lackberries are loaded with dietary fibers and an array of bioactive compounds that contribute to the amazing health benefits of these delicious berries. Edible berries are regarded as nutritional powerhouses. Blackberries are no different from the other common berries. Though they are usually consumed fresh, frozen blackberries and processed blackberry products such as syrups, jams, concentrates, purees, wines, and teas are also popular. The appearance, texture, and taste of blackberry, in addition to a number of its therapeutic properties, are attributed to its primary and secondary metabolites. They also determine the shelf-life of the berries. 
Blackberries are believed to have been part of the human diet for millennia. Mexico is currently the largest producer of blackberries, followed by the United States, where they are primarily cultivated in Oregon. Europe, Brazil, Chile, New Zealand, and the Mediterranean countries are other major producers of blackberries. For over 2000 years blackberries are being consumed across Europe. Historically, the prickly blackberries shrubs were planted to protect territories from invaders. The botanical name of the common blackberry is Rubus fruticosus. There are believed to be more than 375 subspecies of blackberries. Owing to the presence of short sharp thorns, blackberry shrubs are commonly known as bramble. They can grow up to 10 feet tall. Because of the long blooming period, blackberry flowers are seen alongside ripe fruits at the same time. Though blackberry fruits and juice appear black, on closer observation you will notice that the actual color is dark purple. Just as raspberries, blackberries too are not true berries. They are comprised of several small fruits or druplets attached to a fibrous central core. The best quality blackberries are harvested from late summer to fall.
Nutritional Value of Blackberry
A cup of raw blackberries, which is equivalent to 144 g of berries, contains 14.7 g of carbohydrates of which 7g is natural sugar and 7.6 g is dietary fiber, 2 g of protein and 0.4 g of polyunsaturated fats comprising of 135 mg of omega-3 fatty acids and 268 mg of omega-6 fatty acids, and 127 g of water. Blackberry is an excellent source of dietary fibers. One cup serving of blackberry provides 31% of your body’s daily fiber requirement. The calorie content of the raw fruit is moderately high. Consuming a cup of blackberries gives you approximately 75 calories of energy.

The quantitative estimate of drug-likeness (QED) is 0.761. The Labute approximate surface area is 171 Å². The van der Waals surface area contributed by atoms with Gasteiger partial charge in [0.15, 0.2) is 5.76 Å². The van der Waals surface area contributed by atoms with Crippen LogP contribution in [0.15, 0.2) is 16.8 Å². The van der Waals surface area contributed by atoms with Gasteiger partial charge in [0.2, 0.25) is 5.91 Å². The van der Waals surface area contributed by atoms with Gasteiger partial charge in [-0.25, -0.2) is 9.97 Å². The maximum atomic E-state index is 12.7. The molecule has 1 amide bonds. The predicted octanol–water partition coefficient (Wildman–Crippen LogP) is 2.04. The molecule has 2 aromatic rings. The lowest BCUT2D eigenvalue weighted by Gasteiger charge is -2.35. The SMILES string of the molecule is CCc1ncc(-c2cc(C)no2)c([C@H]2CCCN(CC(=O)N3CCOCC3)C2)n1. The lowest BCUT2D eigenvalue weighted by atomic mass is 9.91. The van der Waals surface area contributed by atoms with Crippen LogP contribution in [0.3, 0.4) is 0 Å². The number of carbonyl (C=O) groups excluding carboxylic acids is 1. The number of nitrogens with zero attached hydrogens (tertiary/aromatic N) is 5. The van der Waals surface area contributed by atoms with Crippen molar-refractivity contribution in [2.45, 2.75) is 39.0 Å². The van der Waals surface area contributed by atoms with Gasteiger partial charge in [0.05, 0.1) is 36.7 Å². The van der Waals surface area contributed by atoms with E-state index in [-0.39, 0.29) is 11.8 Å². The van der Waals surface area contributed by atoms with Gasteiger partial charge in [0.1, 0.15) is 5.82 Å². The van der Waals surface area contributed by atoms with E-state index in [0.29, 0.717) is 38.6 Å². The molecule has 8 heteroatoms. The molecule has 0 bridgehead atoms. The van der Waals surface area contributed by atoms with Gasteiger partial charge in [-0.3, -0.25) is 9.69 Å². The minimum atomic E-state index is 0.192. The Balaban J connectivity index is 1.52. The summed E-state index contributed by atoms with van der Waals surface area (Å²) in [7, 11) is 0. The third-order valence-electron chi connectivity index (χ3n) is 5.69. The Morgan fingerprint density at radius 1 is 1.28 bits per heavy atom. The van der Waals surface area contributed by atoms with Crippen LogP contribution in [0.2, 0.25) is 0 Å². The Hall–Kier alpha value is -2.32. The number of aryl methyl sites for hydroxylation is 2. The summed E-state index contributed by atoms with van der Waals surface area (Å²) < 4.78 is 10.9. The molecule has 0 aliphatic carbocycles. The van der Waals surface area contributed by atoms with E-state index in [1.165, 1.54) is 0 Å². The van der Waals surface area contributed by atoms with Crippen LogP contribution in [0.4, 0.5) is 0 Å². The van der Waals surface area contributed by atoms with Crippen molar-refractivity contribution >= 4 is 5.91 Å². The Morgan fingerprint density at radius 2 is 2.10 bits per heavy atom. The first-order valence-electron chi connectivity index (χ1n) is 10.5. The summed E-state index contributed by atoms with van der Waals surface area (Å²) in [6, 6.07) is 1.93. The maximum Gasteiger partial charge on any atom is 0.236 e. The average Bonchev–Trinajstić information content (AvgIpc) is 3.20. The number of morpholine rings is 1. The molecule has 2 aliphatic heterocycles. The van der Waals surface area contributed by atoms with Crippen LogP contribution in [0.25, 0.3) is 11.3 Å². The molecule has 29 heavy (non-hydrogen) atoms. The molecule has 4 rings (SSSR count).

Blackberries are rich in vitamin C. A cup of blackberries can meet almost 50% of your body’s daily vitamin C need. It is also a good source of vitamin K. About 36% of the body’s daily vitamin K requirement can be met from a cup of blackberries. Several B vitamins including folate, niacin, thiamine, riboflavin and vitamins B5 and B6 are found in blackberries.
Furthermore, a cup of blackberries provides 6% of the daily value of vitamin A and 8% of the daily value of vitamin E. It is also a moderate source of beta carotene, the precursor of vitamin A.
Blackberries are a fair source of a number of minerals including manganese, copper, potassium, magnesium, iron, zinc, phosphorus and selenium. 
Blackberries contain a number of phytochemicals including flavonoids, anthocyanins, ellagic acid and salicylic acid. The dark color of blackberry is attributed to anthocyanins. Anthocyanins and other polyphenolic constituents of blackberry such as quercetin, cyanidins, gallic acid, ellagic acid, and tannins are responsible for the antioxidant activity of blackberries. 
Health Benefits of Blackberries
The following are the various health benefits of Blackberries:
1. Helps in Diabetes Management
Diabetics can incorporate blackberry in their diet to improve blood sugar management. In an experimental study, researchers found that daily ingestion of blackberry fruit extract for five weeks caused a significant reduction in the postprandial blood glucose level in rats with alloxan-induced hyperglycemia. Blackberry helps in controlling the blood sugar level by blocking alpha-glucosidase, one of the enzymes that break down carbohydrates to ease sugar absorption. Furthermore, blackberry is also known to inhibit the pancreatic enzyme alpha-amylase that is involved in the production of glucose from starch and glycogen. The antioxidant bioactive constituents of blackberry are also beneficial for the health of diabetics. In addition to blackberry fruit, the leaves of blackberry bush are also valued for their blood-sugar lowering property.